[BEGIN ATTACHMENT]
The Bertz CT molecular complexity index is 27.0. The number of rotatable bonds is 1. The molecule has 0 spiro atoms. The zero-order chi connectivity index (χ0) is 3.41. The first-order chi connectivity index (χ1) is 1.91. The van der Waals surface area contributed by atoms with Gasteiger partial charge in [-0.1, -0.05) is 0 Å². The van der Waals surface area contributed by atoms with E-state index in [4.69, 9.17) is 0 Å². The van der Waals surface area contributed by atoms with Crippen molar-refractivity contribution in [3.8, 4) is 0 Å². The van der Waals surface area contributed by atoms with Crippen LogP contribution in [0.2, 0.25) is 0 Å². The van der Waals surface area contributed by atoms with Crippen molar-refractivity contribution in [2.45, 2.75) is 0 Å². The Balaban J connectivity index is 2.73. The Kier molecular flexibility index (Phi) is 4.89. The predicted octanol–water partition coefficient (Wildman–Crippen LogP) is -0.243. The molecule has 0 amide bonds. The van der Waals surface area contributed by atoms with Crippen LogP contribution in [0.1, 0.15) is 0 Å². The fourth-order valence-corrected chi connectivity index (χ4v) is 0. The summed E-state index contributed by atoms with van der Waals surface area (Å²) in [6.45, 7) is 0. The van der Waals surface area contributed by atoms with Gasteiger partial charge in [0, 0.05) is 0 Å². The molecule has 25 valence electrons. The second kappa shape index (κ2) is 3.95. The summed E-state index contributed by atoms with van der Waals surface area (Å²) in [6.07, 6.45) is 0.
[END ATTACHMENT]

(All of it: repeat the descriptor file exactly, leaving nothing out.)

The Bertz CT molecular complexity index is 27.0. The number of rotatable bonds is 1. The molecule has 0 spiro atoms. The zero-order chi connectivity index (χ0) is 3.41. The first-order chi connectivity index (χ1) is 1.91. The van der Waals surface area contributed by atoms with Gasteiger partial charge in [-0.1, -0.05) is 0 Å². The van der Waals surface area contributed by atoms with E-state index in [4.69, 9.17) is 0 Å². The van der Waals surface area contributed by atoms with Crippen molar-refractivity contribution in [3.8, 4) is 0 Å². The van der Waals surface area contributed by atoms with Crippen LogP contribution in [0.2, 0.25) is 0 Å². The van der Waals surface area contributed by atoms with Crippen molar-refractivity contribution in [2.45, 2.75) is 0 Å². The Balaban J connectivity index is 2.73. The Kier molecular flexibility index (Phi) is 4.89. The predicted octanol–water partition coefficient (Wildman–Crippen LogP) is -0.243. The molecule has 0 amide bonds. The van der Waals surface area contributed by atoms with Crippen LogP contribution in [0.1, 0.15) is 0 Å². The fourth-order valence-corrected chi connectivity index (χ4v) is 0. The summed E-state index contributed by atoms with van der Waals surface area (Å²) in [6.45, 7) is 0. The van der Waals surface area contributed by atoms with Gasteiger partial charge in [0, 0.05) is 0 Å². The molecule has 25 valence electrons. The second kappa shape index (κ2) is 3.95. The summed E-state index contributed by atoms with van der Waals surface area (Å²) in [6.07, 6.45) is 0.